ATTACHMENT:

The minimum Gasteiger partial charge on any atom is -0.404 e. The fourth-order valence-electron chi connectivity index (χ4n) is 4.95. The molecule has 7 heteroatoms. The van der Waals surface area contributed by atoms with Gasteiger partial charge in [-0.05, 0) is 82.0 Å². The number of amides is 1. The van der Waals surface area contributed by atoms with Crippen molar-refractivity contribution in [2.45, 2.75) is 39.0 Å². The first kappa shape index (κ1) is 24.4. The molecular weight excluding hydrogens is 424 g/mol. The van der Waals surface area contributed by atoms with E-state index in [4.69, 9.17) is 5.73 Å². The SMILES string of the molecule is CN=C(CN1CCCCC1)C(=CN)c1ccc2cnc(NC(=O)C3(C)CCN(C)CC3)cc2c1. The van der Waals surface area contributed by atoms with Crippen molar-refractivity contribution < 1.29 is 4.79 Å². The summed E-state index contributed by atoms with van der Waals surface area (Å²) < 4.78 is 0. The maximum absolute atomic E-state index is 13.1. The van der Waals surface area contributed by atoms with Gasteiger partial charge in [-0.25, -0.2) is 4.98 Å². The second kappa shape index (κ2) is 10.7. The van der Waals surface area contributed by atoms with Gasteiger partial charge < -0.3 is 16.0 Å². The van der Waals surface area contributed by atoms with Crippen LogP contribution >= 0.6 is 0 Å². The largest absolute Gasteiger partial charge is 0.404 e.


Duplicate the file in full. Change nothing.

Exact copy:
The minimum Gasteiger partial charge on any atom is -0.404 e. The fourth-order valence-electron chi connectivity index (χ4n) is 4.95. The molecule has 7 heteroatoms. The van der Waals surface area contributed by atoms with Gasteiger partial charge in [-0.05, 0) is 82.0 Å². The number of amides is 1. The van der Waals surface area contributed by atoms with Crippen molar-refractivity contribution in [2.45, 2.75) is 39.0 Å². The first kappa shape index (κ1) is 24.4. The molecular weight excluding hydrogens is 424 g/mol. The van der Waals surface area contributed by atoms with E-state index in [4.69, 9.17) is 5.73 Å². The SMILES string of the molecule is CN=C(CN1CCCCC1)C(=CN)c1ccc2cnc(NC(=O)C3(C)CCN(C)CC3)cc2c1. The van der Waals surface area contributed by atoms with Crippen molar-refractivity contribution < 1.29 is 4.79 Å². The summed E-state index contributed by atoms with van der Waals surface area (Å²) < 4.78 is 0. The maximum absolute atomic E-state index is 13.1. The van der Waals surface area contributed by atoms with Gasteiger partial charge in [-0.25, -0.2) is 4.98 Å². The second kappa shape index (κ2) is 10.7. The van der Waals surface area contributed by atoms with Gasteiger partial charge < -0.3 is 16.0 Å². The van der Waals surface area contributed by atoms with Crippen LogP contribution >= 0.6 is 0 Å². The largest absolute Gasteiger partial charge is 0.404 e.